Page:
RIP phone book

No pulse, er, dial tone.

No pulse, er, dial tone.

California lawmakers are turning down the volume on phones and phone books.

This week, the California Public Utilities Commission approved a measure to halt automatic delivery of Verizon white pages. Instead, customers will have to make a request for the phone books, known as an “opt-in.”

State Sen. Leland Yee is also pushing that all phone-book producers in the state also use the opt-in program, rather than have the books pile up on doorsteps and in landfills. The nonprofit, Campaign for Recycling, for instance, found that 660,000 tons of phone books were discarded nationally in 2007 (based on U.S. Environmental Protection Agency figures).

Yee is also considering a bill to allow people to opt out of automatically receiving the Yellow Pages, whether they want them or not (see “Are phone books obsolete?” by Leilani Clark and Hugh Biggar, SN&R Frontlines, April 28).

And in Sacramento, figures from the Department of Utilities Solid Waste Services show that phone-book companies deliver books to more than 130,000 residences annually.

Phones, too, are on the chopping block: Last week Gov. Jerry Brown collected roughly 30,000 BlackBerries, cellphones and smartphones from state workers as part of a cost-cutting move. Gov. Brown expects the state to save about $13 million.

The question remains, though, about what do with all the phones.

“Devices that cannot be returned will be recycled,” Evan Westrup, a staffer in the governor’s office, told SN&R. He added that the state is working with vendors to determine if returned phones can yield credit or refunds.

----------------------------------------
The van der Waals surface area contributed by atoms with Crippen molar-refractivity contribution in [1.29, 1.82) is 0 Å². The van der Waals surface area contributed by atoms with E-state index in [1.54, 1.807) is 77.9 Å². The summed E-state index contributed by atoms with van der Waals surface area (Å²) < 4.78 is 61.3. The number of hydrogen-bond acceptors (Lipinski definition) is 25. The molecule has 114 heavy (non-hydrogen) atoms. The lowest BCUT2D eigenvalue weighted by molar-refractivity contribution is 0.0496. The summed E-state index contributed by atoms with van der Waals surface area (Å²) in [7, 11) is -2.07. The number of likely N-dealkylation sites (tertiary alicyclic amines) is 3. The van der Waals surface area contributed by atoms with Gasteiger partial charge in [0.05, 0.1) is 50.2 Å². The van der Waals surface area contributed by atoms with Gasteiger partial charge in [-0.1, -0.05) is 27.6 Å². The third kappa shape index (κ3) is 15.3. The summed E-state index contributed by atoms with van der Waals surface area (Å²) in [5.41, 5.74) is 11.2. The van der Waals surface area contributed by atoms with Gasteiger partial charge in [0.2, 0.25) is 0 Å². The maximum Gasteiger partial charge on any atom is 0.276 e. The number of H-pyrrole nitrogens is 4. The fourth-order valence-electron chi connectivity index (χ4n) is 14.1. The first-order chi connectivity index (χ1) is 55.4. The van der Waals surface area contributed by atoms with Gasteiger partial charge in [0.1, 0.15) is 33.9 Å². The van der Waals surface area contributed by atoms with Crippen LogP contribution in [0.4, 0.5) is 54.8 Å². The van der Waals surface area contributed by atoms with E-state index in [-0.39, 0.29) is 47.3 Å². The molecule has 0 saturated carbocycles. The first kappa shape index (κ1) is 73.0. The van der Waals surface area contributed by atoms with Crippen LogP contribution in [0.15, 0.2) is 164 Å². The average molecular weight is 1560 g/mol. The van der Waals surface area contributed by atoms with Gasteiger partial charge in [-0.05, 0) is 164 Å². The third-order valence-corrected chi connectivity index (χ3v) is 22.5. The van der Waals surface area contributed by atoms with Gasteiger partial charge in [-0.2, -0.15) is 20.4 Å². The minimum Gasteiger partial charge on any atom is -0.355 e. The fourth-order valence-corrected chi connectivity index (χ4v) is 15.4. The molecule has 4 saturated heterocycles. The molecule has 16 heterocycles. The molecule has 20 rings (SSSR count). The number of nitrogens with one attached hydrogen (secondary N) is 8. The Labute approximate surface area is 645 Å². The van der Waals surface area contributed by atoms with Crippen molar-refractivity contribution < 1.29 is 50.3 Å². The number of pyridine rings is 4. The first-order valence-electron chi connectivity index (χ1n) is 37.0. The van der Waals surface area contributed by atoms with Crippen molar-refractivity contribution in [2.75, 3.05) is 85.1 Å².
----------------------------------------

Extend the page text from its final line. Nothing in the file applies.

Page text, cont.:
And what about donating some of those phones to charity?

“Agencies and departments are assessing their options,” Westrup said. (Hugh Biggar)

Lyon’s den

Call him kinky free man.

Michael Lyon, the real-estate mogul with the penchant for illegally filming his sexual trysts with hookers, was released home last week after spending a fraction of a yearlong jail sentence in actual jail.

The Lyon Real Estate namesake spent about a month at the Rio Cosumnes Correctional Center in Elk Grove before Sacramento County Sheriff Scott Jones made the decision to allow Lyon to spend the remainder of his sentence under electronically monitored house arrest in Carmichael.

Lyon pled guilty in March to four felony counts of recording confidential communications without consent. The charges stemmed from a collection of secret sex tapes Lyon made of his escapades with four paid escorts at his Carmichael and Roseville homes over a nearly two-year period.

Investigators actually recovered a lot more illicit videos—two decades’ worth—of unwitting friends and houseguests in compromising situations, but were unable to charge Lyon with their creation due to current statute of limitations laws.

That loophole inspired Assemblyman Steve Knight to introduce a measure amending the statutory timeline to begin once illegal recordings are discovered. After passing through the Assembly earlier this year, the bill is scheduled for a hearing in the Senate Public Safety Committee this week, according to Knight’s chief of staff, David Orosco. If the bill passes the Senate floor, it would go straight to the governor for signage, Orosco said. (Raheem Hosseini)